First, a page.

It is almost 8am and the three young Blue Tits in our Camera Nestbox are still with us. I managed to get some fat cake last night – thank-you Tesco! I hung one in a tree and placed another on the secret feeder and this morning I have seen both the male and female find the one in the tree which is a start. I also bought a bag of RSPB Sunflower mix that has smaller grains in it which would be perhaps easier for the chicks – I know this is not ideal but both the male and female keep bringing seeds in.
The male has been in this morning and brought what looks like some sort of bug, as you will see above. However, he did appear a tad confused when the chicks were not too interested in it. They did open their mouths and he did pass it round them all to taste – he is good that way. He then left with his offering only to return shortly afterwards for a second try – he got no takers at all that time!
The female is also going out for spells this morning – probably to eat herself and also to search for food for the chicks. They both do try to get bugs first before going to the fat cake and the seeds – I can see their searches in my garden. It is another damp and chilly morning so the female will probably need to spend time in the nest cup again to keep the chicks warm.
A Starling and its chick have just found the fat cake in the secret feeder – ah well! There isn’t much space for them in there and perhaps only a few more will find it – I would imagine it could last a few days anyway. However, I have a third fat cake in reserve.
What else is still with us? Well if you are unfortunate enough to have already seen what is shown, beside the woodlouse, in the photograph above in your garden then you will know what it is. On the other hand, if you are worried about finding one in your garden and don’t know what to look out for this will definitely be of interest to you. The photograph above is of a New Zealand Flatworm found under a pot, a good place to find them first thing in the morning, in my garden during a tidy-up at the weekend.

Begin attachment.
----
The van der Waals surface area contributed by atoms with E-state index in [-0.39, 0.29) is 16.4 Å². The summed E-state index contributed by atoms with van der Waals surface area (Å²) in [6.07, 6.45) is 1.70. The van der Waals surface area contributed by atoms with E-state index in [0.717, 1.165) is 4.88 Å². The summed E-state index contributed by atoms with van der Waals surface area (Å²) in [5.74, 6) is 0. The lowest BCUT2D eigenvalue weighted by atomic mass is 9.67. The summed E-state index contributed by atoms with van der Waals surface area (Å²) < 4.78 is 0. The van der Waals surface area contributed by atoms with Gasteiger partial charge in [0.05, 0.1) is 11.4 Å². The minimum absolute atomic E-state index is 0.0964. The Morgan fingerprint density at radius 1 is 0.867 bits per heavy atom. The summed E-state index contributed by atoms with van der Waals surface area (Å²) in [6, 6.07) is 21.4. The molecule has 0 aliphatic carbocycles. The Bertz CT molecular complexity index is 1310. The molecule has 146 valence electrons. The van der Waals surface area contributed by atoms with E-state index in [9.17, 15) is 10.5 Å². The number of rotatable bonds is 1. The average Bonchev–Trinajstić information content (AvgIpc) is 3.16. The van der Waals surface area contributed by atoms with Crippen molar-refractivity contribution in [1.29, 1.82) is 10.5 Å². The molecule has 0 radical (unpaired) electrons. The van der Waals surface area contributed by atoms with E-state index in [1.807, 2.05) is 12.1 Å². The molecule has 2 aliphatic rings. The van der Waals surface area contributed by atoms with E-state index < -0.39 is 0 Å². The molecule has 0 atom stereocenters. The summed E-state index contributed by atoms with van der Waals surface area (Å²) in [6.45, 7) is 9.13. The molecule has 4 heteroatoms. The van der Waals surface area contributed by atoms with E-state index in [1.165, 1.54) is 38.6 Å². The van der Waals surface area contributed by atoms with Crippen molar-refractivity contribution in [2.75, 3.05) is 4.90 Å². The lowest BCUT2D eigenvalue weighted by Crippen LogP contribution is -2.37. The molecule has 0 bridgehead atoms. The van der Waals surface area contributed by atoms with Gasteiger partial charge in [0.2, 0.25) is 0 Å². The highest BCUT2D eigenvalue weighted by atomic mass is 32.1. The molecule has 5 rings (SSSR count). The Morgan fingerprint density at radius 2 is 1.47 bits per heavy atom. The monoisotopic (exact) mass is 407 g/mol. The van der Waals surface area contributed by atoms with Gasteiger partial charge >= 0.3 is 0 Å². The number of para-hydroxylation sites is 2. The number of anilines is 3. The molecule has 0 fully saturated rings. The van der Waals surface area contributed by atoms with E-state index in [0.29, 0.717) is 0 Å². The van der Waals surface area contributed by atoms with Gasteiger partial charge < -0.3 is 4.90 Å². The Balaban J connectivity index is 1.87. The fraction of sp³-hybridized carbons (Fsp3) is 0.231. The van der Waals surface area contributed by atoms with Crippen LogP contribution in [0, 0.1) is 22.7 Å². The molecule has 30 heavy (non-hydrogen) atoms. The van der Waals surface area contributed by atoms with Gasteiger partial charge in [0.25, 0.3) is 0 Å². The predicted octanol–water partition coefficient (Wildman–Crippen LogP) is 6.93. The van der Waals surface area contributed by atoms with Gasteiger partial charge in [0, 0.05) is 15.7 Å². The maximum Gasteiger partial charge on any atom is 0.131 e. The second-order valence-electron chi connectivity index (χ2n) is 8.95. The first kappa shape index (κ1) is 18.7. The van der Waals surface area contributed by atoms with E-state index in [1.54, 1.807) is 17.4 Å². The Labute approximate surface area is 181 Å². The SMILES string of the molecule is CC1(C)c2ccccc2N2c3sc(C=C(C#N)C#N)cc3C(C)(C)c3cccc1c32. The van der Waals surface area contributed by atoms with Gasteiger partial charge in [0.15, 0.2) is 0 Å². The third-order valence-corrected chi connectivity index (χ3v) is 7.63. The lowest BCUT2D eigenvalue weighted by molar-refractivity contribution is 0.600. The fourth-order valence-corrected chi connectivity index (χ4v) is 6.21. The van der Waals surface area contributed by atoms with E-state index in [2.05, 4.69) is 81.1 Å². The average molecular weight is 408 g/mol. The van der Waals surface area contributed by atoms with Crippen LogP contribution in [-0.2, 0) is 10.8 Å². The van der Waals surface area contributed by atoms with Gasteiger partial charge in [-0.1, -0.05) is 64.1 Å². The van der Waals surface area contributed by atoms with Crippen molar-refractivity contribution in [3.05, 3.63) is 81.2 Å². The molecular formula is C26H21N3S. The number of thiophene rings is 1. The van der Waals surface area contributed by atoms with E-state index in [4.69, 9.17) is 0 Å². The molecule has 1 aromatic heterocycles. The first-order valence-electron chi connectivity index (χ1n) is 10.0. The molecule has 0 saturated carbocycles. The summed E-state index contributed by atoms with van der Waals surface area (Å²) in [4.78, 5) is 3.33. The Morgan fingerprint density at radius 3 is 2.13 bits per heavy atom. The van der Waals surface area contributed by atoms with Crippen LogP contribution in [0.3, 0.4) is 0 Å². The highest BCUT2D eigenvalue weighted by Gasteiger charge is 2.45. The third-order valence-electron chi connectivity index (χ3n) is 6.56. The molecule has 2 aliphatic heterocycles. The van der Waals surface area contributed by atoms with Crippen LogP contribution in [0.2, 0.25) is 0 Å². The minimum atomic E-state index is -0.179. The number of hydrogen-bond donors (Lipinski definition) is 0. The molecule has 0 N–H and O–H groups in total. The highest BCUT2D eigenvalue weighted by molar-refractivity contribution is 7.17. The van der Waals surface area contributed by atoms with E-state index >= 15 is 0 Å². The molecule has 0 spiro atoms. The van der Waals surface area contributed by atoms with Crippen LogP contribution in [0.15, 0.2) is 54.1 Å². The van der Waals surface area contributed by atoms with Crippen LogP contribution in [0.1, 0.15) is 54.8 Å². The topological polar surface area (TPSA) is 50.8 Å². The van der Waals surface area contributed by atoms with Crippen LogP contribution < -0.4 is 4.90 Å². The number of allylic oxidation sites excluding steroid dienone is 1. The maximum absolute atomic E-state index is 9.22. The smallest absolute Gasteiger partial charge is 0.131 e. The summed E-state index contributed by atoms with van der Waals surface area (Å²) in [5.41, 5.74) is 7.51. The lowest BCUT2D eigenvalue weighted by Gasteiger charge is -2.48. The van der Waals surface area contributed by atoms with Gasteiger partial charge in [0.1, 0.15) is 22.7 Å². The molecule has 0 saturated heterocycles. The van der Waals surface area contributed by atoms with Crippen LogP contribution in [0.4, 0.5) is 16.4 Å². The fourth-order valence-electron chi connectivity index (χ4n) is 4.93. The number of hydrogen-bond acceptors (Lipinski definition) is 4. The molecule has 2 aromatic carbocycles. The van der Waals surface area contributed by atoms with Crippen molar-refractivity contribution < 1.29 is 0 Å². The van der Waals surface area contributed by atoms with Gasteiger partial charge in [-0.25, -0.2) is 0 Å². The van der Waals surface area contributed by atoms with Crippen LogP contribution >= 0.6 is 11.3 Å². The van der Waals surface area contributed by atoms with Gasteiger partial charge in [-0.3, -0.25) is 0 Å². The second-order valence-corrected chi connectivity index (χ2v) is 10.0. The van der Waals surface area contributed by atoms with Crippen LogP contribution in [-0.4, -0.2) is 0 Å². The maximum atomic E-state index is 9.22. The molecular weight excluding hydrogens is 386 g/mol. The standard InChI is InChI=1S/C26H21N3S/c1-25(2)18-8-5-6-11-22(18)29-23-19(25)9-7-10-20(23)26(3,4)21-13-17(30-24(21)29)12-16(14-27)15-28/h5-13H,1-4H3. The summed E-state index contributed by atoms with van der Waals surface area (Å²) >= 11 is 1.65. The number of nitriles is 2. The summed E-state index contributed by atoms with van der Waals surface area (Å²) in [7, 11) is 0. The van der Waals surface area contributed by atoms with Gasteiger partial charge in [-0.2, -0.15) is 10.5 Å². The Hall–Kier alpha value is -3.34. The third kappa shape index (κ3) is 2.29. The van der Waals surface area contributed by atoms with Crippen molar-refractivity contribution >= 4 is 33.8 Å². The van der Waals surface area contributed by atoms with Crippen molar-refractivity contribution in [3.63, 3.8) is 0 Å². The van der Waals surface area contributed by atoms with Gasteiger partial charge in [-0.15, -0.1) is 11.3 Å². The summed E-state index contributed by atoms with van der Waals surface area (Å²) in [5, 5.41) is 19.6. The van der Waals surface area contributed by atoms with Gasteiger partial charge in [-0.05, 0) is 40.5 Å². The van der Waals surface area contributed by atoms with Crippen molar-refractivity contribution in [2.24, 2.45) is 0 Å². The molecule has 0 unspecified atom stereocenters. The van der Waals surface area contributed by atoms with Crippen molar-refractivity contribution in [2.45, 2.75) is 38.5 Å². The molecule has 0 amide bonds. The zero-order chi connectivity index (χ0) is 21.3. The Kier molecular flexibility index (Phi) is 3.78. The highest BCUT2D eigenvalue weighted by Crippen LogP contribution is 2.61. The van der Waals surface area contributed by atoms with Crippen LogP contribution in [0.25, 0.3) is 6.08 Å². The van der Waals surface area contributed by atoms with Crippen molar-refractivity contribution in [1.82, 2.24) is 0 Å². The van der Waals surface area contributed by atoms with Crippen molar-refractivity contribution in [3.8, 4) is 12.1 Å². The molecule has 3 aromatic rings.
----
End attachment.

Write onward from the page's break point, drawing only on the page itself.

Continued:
Don’t despair if you find one in your garden. I first found the Flatworm in my garden around 10 years ago. Granted, I did get a surprise to see one at the weekend as I haven’t seen one for a few years now! I have already written a lengthy post on them about my experience with useful links which you will find here. My garden has survived with very few earthworms since then – if it is drier this afternoon I will go out with the video camera and film part of it.
What did I do with it? Well, firstly, as you can see, I got my camera out and photographed it. My daughter was watching from the window – but she wasn’t the only one! I had planned to put it in a jar of salted water to destroy it – you will see more on that in my other post. The blackbird who had been watching me had other plans for it – as I went inside to put my camera away he snatched it and run off with it! My daughter didn’t see if he ate it. I have to say that is the first time I have ever seen a bird take one. I cannot imagine the poisonous enzyme within it would be good for a birds digestion but experts suggest that they have not harmed the birds of the UK.